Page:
USA has more specialist than they do over here. For example they do not have any OBGYN's just GYN's. The likes of pediatric specialist are limited too. The USA has many but I doubt that will change in the USA even with UHC. They also do not have specialist hospitals, but they are changing that as I write this. The USA does have some of the best specialized medical centers in the world. Look at America's burn units etc for example. Also we do have cutting edge medicine available. Even experimental in the USA .

They tend to be more reactive to medicine than proactive. They do not run test to just see if something may be wrong for example if you complain of headaches the first thing they do will not be a CAT scan. They will wait and rule out other things before they think brain tumor. This however cuts down on cost. In the USA they sometimes run test just to run the bill up to insurance companies.

However they could do more screenings over her for cancers and heart conditions. At the moment they only do a pap every 5 years. However you can go yourself yearly if you want . My insurance actually covers this it is an extra on my package. They have low cancer survival rates and I think it is due to lack of public education and screening. The usa is very good with public education and screenings.

IF you see the GP they most often prescribe you take a Tylenol and tell you to call back if you still have problems. However if you are vocal and say no they will move their butts and do more. The GP's here are not so great and some are down right stupid and I wonder of how their educations compares to Americas GP's or Family docs.

To get to the GP you must call the assistant first (they are like a medical secretary and the gate way to the GP. They can be very nasty at times making you feel like you are bothering them. You must get a referral to see any type of specialist including a paediatrician. I had one doctor who was a real pain about this. He would just tell me to take a Tylenol come back over and over... I changed my doctor and now have no problems at all.

I have head of people having issues with GP and referrals and getting test done but as I said I learned if you are vocal an insistent they will do it. That took me some getting use to but I have no problem now being pushy!

All the specialist are very good however in fact I find them excellent.

In addition I can get second or third etc opinions. I can also go to other countries if I feel they offer a service they do not here, My insurance covers this but with limits as to they have to charge the same prices as they do here in NL if they charge more than I pay what is not covered. Usually it is not much more money. I have went to Germany, France and Belgium. The only thing that is not covered is medical procedures and medications they do not have or offer here in NL. Unless my doctor recommends it and refers it.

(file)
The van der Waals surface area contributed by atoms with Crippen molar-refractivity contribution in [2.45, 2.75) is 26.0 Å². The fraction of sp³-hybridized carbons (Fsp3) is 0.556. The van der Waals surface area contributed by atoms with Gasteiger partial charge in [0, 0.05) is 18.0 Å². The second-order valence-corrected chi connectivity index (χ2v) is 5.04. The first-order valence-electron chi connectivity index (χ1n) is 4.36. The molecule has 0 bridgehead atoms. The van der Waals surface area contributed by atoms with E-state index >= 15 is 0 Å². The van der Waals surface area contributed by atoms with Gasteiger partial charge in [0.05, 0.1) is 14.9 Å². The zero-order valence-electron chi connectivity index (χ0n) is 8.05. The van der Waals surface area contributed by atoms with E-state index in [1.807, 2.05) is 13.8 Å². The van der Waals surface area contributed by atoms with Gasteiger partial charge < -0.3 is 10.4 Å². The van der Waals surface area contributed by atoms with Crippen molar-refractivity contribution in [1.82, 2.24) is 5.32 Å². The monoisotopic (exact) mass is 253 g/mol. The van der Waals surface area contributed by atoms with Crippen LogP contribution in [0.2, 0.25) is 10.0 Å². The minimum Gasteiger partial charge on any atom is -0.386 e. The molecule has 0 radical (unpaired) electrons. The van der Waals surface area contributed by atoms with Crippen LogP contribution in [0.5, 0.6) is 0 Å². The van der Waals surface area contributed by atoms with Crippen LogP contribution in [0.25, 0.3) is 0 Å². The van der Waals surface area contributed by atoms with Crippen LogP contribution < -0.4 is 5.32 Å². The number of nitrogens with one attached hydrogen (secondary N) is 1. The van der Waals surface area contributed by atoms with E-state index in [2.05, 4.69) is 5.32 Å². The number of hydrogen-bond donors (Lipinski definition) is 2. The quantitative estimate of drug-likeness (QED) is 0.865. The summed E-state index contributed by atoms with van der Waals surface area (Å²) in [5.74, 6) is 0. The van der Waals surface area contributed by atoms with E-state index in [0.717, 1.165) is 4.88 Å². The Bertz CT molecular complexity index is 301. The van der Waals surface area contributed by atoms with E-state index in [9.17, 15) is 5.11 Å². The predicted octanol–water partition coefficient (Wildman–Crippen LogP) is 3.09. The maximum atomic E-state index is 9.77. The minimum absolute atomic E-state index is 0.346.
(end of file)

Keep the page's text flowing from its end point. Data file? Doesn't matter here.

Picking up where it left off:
Edit to add I do miss just being able to pick up the phone and make an appt. with anyone I want that was nice. But that is not the case for all Americans. I had really good insurance that allowed me to do so at the time I lived in the USA before moving here..

Angela - posted on 10/12/2011

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This is for Angela J

Angela I went extensively with information on the Dutch system because it has been proposed many times over as a model for UHC in The USA



The Dutch system appeals so much to USA policy makers because in contrast to many other European systems, it's actually based entirely on private insurers, rather than a single-payer or entirely national system. Yet the Dutch system is universal, has far superior rates of satisfaction with quality of care and access, and still costs a fraction of what Americans pays for health care per capita in the USA.



Universal health care systems beat the US in almost every measure of patient satisfaction, as well as access, quality, and cost. The Dutch lead all other health care systems in almost every measure. Their citizens are the least likely to think their system needs major reforms, they have one of the best access rates with most patients being able to see a physician within the same day, have short wait times for elective surgery, the shortest ER wait times, they are most likely report they are getting the drugs they need, the best treatment technology, and high-quality safe care. They are the least likely to avoid medical care, or to fail to fill a prescription due to concerns over cost. And more objective measures such as mortality due to health care amenable causes shows the Dutch perform better than most other countries in outcomes (the US performs the worst).



If you have any questions let me know. I am also going to post to you my personal experience with the UHC system in NL. I provided a lot of data so you can compare it and share it with your family when you talk to them about it. I think many Americans feel UHC care is all the same but it is not. The USA can do this with out infringing on your rights or losing quality of care.

**As you read you will discover in The NL we regulate the insurance companies via government but health care is provided by private insurance companies.

I think this system would work well in the USA. Let me know what you think?





Universal Mandatory Health Insurance in The Netherlands

In 2006, the Netherlands launched a national health care initiative to provide universal health care coverage for its population. The Dutch approach combines mandatory universal health insurance with competition among private health insurers.



The Dutch health care system is a work in progress. In 1941, the government introduced a mandatory health insurance plan for low- and middle-income people that provided most of the Dutch population with basic health insurance. Those with higher incomes typically purchased private insurance.